How much does it cost to go to the Olympics?
Tokyo Olympics organizers announced domestic ticket prices for the 2020 Olympics in July 2018. The prices were comparable to the 2012 games in London but were more expensive than the 2016 games in Rio, according to Reuters.
The least expensive Tokyo Olympic tickets were priced at less than $18 (at the exchange rate at the time). The most expensive tickets—the priciest Opening Ceremony seats—were priced at $2,760. In comparison, the priciest Opening Ceremony seats at the 2012 London games went for $2,618 at the 2018 exchange rate.
The cheapest tickets were group tickets set at the symbolic price of 2,020 yen per person ($17.96 at the time). The least expensive individual tickets were priced at 2,500 yen ($22.23), with soccer, field hockey, and marathon events among some of the most affordable Olympic spectacles.
The athletics events—including the track and field competitions—ranked among the most expensive tickets, with some going for 130,000 yen ($156.12).
Organizers also said at the time that more than half of the 2020 Olympics tickets would cost less than 8,000 yen ($71.15).
Ticket prices were higher for U.S. attendees.
Tokyo 2020 organizers reserved about 30 percent of the expected 7.8 million tickets for international spectators. They wanted the “vast majority” of tickets to go to local spectators, according to Olympics.com.
For each edition of the Olympics Games, international spectators have to purchase tickets through authorized ticket resellers. As Condé Nast Traveler reported in 2020, CoSport was the authorized ticket reseller for U.S. spectators.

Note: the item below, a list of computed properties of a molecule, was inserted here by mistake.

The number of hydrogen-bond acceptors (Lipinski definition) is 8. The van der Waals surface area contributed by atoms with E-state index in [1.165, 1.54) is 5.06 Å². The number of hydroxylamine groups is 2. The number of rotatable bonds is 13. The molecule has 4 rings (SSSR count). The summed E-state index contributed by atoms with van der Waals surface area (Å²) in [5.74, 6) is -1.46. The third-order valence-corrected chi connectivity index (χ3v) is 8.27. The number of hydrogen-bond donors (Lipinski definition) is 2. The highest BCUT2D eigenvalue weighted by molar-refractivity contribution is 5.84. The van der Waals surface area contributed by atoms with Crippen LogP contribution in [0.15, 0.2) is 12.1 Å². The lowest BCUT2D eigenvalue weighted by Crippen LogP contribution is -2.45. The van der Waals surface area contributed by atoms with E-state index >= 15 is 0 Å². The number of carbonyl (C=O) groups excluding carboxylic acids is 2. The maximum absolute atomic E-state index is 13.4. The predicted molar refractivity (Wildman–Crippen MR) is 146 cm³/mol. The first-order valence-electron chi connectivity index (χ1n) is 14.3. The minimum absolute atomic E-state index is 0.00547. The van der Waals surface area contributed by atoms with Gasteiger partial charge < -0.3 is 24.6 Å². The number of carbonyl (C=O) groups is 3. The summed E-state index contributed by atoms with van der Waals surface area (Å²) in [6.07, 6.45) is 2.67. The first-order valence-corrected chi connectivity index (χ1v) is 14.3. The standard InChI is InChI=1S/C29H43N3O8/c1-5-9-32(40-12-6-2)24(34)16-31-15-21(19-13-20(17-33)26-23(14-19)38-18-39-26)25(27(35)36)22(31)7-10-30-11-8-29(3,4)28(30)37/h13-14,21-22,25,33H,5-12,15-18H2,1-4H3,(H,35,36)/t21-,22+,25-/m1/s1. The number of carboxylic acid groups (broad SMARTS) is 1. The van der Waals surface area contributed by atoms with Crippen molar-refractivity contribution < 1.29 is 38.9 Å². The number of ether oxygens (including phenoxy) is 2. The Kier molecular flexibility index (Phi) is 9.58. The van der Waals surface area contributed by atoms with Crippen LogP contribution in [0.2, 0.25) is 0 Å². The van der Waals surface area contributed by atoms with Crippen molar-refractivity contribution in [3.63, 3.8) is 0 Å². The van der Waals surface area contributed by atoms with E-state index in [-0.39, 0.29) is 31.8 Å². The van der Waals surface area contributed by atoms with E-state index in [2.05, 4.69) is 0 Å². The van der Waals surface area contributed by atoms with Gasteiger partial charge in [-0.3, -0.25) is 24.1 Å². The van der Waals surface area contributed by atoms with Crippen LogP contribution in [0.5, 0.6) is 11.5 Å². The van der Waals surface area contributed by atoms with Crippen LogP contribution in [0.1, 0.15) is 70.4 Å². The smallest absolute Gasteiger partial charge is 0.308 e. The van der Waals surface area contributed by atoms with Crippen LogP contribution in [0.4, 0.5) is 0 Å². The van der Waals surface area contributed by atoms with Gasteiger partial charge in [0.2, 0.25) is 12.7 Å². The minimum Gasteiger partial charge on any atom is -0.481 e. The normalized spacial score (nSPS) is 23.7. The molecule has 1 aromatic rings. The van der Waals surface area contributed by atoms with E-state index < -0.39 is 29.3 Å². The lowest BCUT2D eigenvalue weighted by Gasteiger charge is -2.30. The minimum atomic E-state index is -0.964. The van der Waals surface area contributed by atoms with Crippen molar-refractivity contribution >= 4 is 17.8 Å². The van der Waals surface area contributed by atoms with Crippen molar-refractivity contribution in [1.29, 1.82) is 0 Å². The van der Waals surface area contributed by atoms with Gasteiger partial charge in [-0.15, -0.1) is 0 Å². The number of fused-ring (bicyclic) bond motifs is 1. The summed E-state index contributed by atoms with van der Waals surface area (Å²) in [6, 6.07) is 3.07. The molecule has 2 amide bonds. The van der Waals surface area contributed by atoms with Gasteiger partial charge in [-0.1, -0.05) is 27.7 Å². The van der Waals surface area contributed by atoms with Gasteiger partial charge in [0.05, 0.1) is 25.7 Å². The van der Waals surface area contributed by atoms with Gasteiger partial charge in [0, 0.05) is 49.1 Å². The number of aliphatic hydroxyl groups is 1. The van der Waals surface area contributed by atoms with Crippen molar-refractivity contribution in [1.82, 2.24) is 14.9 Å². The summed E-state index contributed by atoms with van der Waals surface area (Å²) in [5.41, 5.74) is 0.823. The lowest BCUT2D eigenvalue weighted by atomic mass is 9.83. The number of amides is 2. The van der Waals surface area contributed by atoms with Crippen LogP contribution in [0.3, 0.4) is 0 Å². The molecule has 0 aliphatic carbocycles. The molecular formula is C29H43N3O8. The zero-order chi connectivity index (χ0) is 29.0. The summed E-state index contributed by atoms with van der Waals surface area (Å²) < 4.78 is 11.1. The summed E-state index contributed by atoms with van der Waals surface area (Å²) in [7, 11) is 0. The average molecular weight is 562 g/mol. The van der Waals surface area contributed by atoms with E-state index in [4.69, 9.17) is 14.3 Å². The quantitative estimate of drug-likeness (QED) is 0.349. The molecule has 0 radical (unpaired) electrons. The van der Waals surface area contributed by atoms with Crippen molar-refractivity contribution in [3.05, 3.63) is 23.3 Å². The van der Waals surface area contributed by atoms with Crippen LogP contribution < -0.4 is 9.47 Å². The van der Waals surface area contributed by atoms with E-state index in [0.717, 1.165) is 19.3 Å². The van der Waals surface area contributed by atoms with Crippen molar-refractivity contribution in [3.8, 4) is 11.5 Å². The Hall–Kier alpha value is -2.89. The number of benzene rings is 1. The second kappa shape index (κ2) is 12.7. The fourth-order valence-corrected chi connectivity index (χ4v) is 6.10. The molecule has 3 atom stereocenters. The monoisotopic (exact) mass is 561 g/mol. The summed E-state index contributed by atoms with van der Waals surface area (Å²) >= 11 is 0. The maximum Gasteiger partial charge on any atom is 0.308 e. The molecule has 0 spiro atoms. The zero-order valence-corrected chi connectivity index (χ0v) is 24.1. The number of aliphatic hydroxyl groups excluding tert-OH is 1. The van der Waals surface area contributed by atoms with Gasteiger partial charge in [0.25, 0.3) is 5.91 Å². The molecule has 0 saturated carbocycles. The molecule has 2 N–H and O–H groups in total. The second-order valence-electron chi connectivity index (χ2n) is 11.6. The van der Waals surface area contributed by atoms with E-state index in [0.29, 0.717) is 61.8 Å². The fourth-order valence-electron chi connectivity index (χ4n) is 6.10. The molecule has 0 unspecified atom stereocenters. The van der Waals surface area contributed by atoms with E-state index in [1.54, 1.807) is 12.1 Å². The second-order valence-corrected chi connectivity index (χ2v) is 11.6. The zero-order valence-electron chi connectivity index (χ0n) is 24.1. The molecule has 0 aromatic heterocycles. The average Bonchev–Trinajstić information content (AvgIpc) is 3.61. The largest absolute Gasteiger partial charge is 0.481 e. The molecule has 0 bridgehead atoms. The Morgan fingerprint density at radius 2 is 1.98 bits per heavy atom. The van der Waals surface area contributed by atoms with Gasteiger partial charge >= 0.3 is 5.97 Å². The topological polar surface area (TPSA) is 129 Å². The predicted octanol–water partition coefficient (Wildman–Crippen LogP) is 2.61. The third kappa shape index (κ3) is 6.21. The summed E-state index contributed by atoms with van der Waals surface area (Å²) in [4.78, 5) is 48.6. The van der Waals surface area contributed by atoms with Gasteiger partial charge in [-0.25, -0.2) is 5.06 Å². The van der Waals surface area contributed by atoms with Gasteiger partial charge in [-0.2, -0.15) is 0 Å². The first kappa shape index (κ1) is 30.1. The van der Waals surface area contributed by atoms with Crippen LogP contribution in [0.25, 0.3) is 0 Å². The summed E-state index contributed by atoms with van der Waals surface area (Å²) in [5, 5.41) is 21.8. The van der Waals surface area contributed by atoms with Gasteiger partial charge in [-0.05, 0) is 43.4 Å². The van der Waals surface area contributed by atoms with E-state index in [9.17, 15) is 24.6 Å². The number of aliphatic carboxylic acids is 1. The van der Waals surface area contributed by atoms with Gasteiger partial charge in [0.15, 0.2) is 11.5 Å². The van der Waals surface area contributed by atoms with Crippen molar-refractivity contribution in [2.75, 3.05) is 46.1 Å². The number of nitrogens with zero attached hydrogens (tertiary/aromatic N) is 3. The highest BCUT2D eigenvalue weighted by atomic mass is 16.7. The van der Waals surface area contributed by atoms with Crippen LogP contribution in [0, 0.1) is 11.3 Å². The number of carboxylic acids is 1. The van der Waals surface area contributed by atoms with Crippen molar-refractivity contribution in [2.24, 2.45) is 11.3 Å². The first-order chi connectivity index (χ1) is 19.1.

CoSport offered individual event tickets ranging from $40 (for beach volleyball preliminaries) to more than $1,1000 (for track and field finals). Many tickets fell in the $100–$300 range. CoSport also offered packages bundling tickets and accommodations ranging from $4,800 per person to more than $19,000.
Spectator ban at the Tokyo Olympics could cost Japanese government entities $800 million.
On July 7, Tokyo Olympics organizers decreed, based on the COVID-19 situation, that most spectators would be barred from the Games. The following day, Hidenori Suzuki, the official overseeing the Tokyo 2020 ticket sales, grew emotional as he apologized for the ticket cancellation during a news briefing.
“We’ve done all we could to meet the expectations of those who had bought the tickets, and I feel a deep sense of pain,” he said, according to Reuters.
According to the Associated Press, the local organizing committee had projected an income of $800 million from ticket sales. Japanese government entities are on the hook for covering any shortfall.